Potassium Deficiency

Potassium deficiency in tomato plants can lead to issues with the ripening process. It is essential for optimal growth and maturation in tomatoes.

A deficiency can cause delayed ripening, with the inside of the tomato remaining green even as the outer surface appears ripe.

Ensuring your plants receive adequate potassium can help prevent such complications and promote more uniform ripening.

A Variety Of Tomatoes Green Inside

One variety that quickly comes to mind when talking about tomatoes green inside is Green Zebras.

Weird name right? You’ll understand when you read the description.

This is my favorite green tomato that’s green inside.

Green Zebra

Green Zebra Tomatoes
Green Zebra tomatoes growing on the vine.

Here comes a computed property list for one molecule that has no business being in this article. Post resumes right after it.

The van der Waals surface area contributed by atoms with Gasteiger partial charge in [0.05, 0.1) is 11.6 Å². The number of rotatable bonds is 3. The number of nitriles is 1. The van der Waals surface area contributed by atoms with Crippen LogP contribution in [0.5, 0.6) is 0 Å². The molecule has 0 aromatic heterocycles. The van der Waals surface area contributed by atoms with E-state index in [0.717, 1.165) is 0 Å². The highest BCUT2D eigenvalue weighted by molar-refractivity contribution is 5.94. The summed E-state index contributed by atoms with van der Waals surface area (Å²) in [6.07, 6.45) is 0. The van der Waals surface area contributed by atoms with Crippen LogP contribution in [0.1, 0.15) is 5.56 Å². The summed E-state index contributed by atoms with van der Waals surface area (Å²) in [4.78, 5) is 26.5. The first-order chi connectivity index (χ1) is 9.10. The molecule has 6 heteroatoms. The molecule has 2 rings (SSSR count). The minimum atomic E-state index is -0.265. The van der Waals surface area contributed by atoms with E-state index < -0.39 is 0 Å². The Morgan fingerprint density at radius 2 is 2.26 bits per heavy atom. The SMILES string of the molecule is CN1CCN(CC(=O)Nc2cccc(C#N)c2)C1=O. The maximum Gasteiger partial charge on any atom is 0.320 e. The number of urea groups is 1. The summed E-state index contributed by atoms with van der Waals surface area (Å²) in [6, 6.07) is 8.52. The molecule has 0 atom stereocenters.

One interesting variety of tomatoes with green insides is the Green Zebra. This tomato variety is known for its unique appearance, featuring dark green stripes on a lighter green background. Don’t worry about the green coloration, as Green Zebra tomatoes are both flavorful and safe to eat.

These tomatoes, despite their unusual appearance, can be used just like any other tomato. You can add them to salads, and sandwiches, or even make a tasty green tomato sauce.

Just remember, when picking Green Zebra tomatoes, look for the slightly amber hue that indicates they are ripe and ready to eat.

Other Varieties Of Green Inside Tomatoes

There are many other varieties other than Green Zebras with hints of green inside. Here are four more:

Cherokee Green
Chocolate Cherry
Paul Robeson
Aunt Ruby’s German Cherry
Green Shoulder